[0299] FIGURE 25 illustrates one embodiment of a flow chart describing a method 2500 for reducing pipe squat for slide drilling. Method 2500 may begin at step 2510 by determining break over torque for the full drill string. At step 2512, rotary RPM is gradually reduced. At step 2514, WOB is increased to maintain the break over torque. At step 2516, rotation is stopped when the target tool face is acquired. At step 2518, the rig system is adjusted to acquire the target tool face. The adjustments to the rig system in step 2518 may be based on a historical record of torque, and may be automatically implemented by the automated slide drilling system for a smooth transition from rotation to sliding without delay and without coming off -bottom. For example, a record of the break over torque from previous slides may be used to determine a weighted average of the break over torque from previous slides, such as by applying a weighting factor of 70% to the most recent slide, and 10% to each of the three previous slides. The weighted average for the break over torque can be applied as a favorable guess for the break over torque, in order to save time and effort to find the desired break over torque. Additionally, the automated slide drilling system may recognize certain formation characteristics and may compensate the break over torque for the formation characteristics at the slide location.

[0300] By using a known break over torque (where the surface torque is effectively being delivered to the downhole BHA), a transition from rotation to oscillation while sliding can be accomplished without coming off-bottom.

[0301] FIGURE 26 illustrates one embodiment of a flow chart describing a method 2600 for transitioning from rotation to oscillation during slide drilling. Method 2600 may begin at step 2610 by determining break over torque for the full drill string. At step 2612, rotary RPM is gradually reduced. At step 2614, WOB is increased to maintain the break over torque. At step 2516, a transition to oscillation is performed when the target tool face is acquired. At step 2618, the rig system is adjusted to acquire the target tool face.

[0302] To determine ideal off-bottom tool face prior to going to bottom so that once engaged and reactive torque is present, the desired downhole tool face will be accomplished most efficiently.

[0303] FIGURE 27 illustrates one embodiment of a flow chart describing a method 2700 for determining an ideal off bottom tool face for slide drilling. Method 2700 may begin at step 2710 by determining an ideal sliding torque. At step 2712, on bottom drill string twist is calculated. At 2714, drill string wraps for a target twist are calculated. At step 2716, an ideal off-bottom surface tool face is calculated. At step 2718, the rig system is adjusted to acquire the target tool face. For example, at step 2718, an angular position adjustment may be performed using the spindle at the top drive.

[0304] To determine ideal off-bottom tool face prior to going to bottom so that once engaged and reactive torque is present, the desired downhole tool face will be accomplished most efficiently, the steps of FIGURE 28 may be used. In this example, the position of the tool face on surface will be gradually adjusted in phases or continuous increased as additional torque is applied from surface or from downhole. Progression of reactive torque and surface tool face adjustments can be staged or phased to reduce unnecessary well bore progress while downhole tool face away from target. Application of torque and tool face position adjustments can be in static operation or oscillation operation at the surface.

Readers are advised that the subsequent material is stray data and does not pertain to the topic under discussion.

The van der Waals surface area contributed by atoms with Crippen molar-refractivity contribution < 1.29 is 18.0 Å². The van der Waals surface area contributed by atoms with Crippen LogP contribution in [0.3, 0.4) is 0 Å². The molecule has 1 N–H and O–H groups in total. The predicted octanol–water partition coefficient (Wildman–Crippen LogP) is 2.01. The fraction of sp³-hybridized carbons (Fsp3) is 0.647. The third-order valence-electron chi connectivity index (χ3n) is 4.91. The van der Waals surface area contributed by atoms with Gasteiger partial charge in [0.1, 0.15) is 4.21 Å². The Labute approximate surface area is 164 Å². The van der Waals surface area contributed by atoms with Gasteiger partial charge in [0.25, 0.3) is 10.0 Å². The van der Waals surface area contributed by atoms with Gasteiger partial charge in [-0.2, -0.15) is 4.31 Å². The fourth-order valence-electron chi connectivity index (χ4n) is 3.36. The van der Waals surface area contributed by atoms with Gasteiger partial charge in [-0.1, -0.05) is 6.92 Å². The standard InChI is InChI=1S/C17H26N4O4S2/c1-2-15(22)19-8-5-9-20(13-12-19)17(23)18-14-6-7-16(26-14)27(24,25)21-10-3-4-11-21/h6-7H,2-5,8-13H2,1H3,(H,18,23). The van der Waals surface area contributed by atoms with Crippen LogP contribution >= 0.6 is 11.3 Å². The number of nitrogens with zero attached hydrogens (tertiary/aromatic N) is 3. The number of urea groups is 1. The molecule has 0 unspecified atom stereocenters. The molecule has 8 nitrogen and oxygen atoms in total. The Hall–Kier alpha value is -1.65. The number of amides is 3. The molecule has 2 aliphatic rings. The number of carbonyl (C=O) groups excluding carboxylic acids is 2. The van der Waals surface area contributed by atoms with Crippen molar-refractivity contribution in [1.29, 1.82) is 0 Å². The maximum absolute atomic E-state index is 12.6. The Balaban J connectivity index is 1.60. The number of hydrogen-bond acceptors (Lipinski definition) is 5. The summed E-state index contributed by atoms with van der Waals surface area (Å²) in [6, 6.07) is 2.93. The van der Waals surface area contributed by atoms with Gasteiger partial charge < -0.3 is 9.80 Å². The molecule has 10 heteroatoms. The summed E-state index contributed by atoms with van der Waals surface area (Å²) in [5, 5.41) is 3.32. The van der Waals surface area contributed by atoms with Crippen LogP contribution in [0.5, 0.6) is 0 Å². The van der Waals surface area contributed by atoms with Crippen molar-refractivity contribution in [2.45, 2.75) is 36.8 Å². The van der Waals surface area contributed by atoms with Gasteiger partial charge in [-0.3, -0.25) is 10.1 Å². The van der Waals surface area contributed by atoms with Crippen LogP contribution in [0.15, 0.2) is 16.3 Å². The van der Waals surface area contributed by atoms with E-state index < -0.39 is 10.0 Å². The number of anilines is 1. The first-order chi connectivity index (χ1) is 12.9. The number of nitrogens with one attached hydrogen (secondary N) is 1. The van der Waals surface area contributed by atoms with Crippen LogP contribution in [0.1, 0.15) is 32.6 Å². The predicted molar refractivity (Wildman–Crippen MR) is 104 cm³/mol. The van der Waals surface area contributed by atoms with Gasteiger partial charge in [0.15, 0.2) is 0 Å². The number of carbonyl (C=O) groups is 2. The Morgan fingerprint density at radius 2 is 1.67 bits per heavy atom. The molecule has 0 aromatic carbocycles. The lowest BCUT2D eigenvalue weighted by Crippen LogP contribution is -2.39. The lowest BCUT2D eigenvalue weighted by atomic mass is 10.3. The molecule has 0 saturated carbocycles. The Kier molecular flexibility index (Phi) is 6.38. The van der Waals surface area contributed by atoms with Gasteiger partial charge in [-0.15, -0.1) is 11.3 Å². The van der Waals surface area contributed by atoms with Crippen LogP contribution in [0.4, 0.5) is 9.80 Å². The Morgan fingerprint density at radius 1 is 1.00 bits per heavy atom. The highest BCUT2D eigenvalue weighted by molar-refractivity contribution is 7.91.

[0305] FIGURE 28 illustrates one embodiment of a flow chart describing a method 2800 for determining an ideal off bottom tool face for slide drilling. Method 2800 may begin at step 2810 by determining an ideal sliding torque. At step 2812, on bottom drill string twist is calculated. At 2814, drill string wraps for a target twist are calculated. At step 2816, an ideal off-bottom surface tool face progression is calculated. At step 2818, the rig system is adjusted to acquire the target tool face.

[0306] Steps shown in FIGURE 29 may be used to determine when sliding slower is indicated to accomplish desired tool face control to accomplish geometric change. In many cases, faster, less controlled sliding will result in not only a poor quality well bore, but may involve one or more costly trips to acquire a more aggressive BHA. There is often an ideal ROP operational target based on formation and BHA that might be calculable using methods such as mean squared energy (MSE) to identify targets. These methods do not account for ideal slide quality to be considered and a faster but less controlled slide may require more slide footage and therefore cost more to execute in time and tortuosity induced in the wellbore. The economic ideal solution and lowest risk solution may not be the highest ROP potential. The system can calculate the tradeoffs in real time to determine the ideal target ROP to accomplish the slides, as explained above.

[0307] FIGURE 29 illustrates one embodiment of a flow chart describing a method 2900 for determining an ideal rate of penetration (ROP) for slide drilling. Method 2900 may begin at step 2910 by receiving an indicated build/turn rate. At step 2912, BHA dogleg capability vs. tool face control is determined. At step 2914, slide ROP for the indicated tool face control is calculated. At step 2916, torque for the target ROP is calculated. At step 2918, the rig system is adjusted to acquire the target downhole torque. After step 2918 a loopback to step 2910 occurs.